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Aquatic Habitat Conservation

Land and water use practices have degraded fish habitat. Although many of the early problems involving dams, deforestation and industrial pollution are being addressed, other threats such as the spread of nuisance species and new diseases continue to create new management challenges.

Vermont's fisheries biologists implement management actions to improve and enhance aquatic communities as well as participate in environmental impact review of projects that could negatively impact fish habitat and fish populations.

Use the links below to learn more about aquatic habitat conservation:

aquatic habitatBeing a Fish is About More Than Swimming in Clean Water
Our state has come a long way cleaning up our waters. Then why do we still have a long way to go to restore our fisheries? | »more

aquatic habitatHabitat, Fish need it for food, cover and spawning. We can put all the fish we want into the rivers and lakes, but they will not be healthy or able to naturally sustain their populations without the necessary habitat to support them through their life stages. Learn what the department is doing to help conserve fish habitat, and how you can help.

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bad culvertAquatic Organism Passage
Man-made barriers have blocked streams and threatened populations of stream-dependent species. | »more

Bad culvert Animals living in or along streams need to be able to move unimpeded through the watershed. Through the combined effects of dams and poorly designed stream crossings, we have blocked streams and forced fish and wildlife to cope with restricted movement. Many populations of stream-dependent species have been diminished or lost completely because of these barriers. Learn about the benefits of well-designed stream crossings and stream continuity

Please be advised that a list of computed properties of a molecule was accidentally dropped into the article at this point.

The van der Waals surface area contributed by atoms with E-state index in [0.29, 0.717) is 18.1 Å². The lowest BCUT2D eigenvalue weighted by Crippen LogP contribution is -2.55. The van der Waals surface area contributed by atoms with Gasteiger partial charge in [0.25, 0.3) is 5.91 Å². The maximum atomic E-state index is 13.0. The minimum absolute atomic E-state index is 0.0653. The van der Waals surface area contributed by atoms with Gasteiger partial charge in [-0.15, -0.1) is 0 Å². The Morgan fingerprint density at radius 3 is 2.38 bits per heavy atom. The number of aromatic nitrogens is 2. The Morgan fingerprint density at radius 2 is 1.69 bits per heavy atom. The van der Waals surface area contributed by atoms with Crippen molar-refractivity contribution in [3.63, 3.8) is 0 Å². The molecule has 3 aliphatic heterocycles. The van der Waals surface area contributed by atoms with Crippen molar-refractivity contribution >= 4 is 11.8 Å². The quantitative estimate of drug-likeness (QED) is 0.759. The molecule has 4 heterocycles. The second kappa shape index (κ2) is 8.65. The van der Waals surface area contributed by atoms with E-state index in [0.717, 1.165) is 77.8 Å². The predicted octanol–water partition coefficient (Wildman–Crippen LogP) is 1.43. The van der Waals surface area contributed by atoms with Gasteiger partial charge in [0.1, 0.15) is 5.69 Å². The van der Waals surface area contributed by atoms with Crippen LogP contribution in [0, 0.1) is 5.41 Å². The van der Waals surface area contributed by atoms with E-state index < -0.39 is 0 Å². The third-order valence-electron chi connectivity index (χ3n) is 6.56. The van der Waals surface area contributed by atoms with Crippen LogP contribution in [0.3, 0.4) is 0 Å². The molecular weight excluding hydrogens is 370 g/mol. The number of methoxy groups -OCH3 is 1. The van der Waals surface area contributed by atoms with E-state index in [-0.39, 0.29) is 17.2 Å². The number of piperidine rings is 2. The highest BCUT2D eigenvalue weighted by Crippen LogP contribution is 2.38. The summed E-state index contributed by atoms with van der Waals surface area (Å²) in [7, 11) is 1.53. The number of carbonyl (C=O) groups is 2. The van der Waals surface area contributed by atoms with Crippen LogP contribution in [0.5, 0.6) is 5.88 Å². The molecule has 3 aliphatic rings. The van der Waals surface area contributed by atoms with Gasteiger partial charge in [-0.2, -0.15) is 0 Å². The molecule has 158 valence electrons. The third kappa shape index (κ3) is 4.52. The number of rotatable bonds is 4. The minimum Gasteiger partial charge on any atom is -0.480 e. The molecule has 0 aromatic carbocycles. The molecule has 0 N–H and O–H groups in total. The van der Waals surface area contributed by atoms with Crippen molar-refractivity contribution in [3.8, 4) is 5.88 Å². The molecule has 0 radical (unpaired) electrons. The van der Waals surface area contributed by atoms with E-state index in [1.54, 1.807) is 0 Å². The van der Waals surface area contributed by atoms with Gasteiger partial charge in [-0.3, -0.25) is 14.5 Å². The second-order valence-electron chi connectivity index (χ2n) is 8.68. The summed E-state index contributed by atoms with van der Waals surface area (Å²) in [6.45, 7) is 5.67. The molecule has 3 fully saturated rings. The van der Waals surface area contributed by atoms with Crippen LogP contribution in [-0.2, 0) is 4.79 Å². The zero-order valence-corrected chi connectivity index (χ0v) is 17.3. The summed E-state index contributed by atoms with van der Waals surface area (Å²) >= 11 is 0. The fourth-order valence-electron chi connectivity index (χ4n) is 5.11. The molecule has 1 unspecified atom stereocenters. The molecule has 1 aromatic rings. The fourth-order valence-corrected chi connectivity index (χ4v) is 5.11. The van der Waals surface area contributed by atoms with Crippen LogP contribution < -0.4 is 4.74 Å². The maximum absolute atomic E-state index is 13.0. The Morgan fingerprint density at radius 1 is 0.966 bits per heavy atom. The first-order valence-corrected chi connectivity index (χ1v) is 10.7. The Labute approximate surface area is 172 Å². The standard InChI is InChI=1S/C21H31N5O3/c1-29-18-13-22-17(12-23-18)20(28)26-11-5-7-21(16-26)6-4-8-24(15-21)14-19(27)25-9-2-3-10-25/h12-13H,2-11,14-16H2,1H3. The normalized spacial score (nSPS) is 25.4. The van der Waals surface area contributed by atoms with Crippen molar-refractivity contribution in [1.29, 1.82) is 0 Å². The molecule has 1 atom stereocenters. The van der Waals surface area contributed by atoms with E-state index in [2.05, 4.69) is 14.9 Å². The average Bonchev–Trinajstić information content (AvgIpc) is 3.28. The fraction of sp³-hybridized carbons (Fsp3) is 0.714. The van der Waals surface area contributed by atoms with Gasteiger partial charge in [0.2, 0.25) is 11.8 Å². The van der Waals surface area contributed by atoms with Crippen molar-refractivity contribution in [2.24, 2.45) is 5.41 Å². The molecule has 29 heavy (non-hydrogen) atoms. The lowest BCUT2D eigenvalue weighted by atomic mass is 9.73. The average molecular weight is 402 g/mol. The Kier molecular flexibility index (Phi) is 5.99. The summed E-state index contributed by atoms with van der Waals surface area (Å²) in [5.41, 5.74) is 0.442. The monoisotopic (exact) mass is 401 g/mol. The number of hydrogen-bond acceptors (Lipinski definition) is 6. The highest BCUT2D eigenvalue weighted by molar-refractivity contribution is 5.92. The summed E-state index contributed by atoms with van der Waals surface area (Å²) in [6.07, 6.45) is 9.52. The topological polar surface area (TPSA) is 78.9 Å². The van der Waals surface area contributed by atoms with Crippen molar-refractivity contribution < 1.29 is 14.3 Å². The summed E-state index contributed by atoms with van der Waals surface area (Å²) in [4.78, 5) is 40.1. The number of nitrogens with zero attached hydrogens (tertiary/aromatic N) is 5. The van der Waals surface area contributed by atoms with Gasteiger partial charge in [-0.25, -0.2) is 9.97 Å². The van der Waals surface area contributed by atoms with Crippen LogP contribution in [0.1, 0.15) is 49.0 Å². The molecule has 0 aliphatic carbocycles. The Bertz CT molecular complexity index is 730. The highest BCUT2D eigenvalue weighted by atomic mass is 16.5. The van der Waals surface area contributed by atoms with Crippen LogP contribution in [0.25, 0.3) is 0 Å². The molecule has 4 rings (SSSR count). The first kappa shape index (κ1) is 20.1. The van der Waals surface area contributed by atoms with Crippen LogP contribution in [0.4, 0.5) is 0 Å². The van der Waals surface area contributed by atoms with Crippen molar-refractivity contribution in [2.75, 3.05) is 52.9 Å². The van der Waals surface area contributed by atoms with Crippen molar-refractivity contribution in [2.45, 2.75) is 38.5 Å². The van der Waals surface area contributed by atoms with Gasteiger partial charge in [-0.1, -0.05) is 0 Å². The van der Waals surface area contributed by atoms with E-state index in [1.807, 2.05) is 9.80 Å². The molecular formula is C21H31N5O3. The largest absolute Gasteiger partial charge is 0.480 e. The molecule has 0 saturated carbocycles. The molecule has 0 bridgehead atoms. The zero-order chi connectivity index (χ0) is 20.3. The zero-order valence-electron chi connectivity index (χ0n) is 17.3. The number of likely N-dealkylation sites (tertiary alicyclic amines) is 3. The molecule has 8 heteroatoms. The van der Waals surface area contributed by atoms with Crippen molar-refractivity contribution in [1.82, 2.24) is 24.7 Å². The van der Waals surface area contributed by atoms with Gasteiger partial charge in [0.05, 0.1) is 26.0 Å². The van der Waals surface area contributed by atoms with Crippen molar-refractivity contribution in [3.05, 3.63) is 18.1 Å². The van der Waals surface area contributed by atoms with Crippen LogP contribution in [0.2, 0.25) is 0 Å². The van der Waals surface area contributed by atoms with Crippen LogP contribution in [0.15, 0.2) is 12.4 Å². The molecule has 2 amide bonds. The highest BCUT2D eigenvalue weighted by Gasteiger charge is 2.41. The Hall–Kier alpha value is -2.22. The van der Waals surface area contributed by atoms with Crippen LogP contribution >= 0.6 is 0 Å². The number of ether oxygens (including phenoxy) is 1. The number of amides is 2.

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jumping fishTropical Storm Irene Impact on Fish Habitat
What Happened to Fish and their Habitat after the Flood? | »more


Jumping FishFish have survived floods and droughts for thousands of years, and are well adapted to survive and recover relatively quickly. Learn more about fish habitat and the impact of floods.

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brook trout mapVermont's Wild Brook Trout -- A Hidden Treasure
Use our fun interactive treasure map to learn about Vermont’s wild brook trout. | »more


brook trout map Your quest to discover Vermont's Wild Brook Trout begins here. Follow the stream in the map and click on each numbered topic to learn more about this hidden treasure and their habitat needs.

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Batten KillBatten Kill
Thte Batten Kill has been a renowned trout fishery since as far back as the latter half of the 19th century. What is the department is doing to conserve this valuable resource? | »more

batten kill A six-year plan for restoring and managing wild trout populations in the Batten Kill was adopted in 2007. Rebuilding the river’s trout fishery emphasizes habitat restoration and sport fishing by catch-and-release angling only. Review the plan and our other efforts to conserve the Batten Kill.

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Swanton damRemoving the Swanton Dam
Removing Swanton dam is the number one thing we can do to improve fish habitat in the Lake Champlain basin. | »more

angler with bassThe Vermont Fish & Wildlife Department and others are advocating for removing the Swanton Dam on the Missisquoi River in Swanton Village. Read about the benefits of removing the dam.

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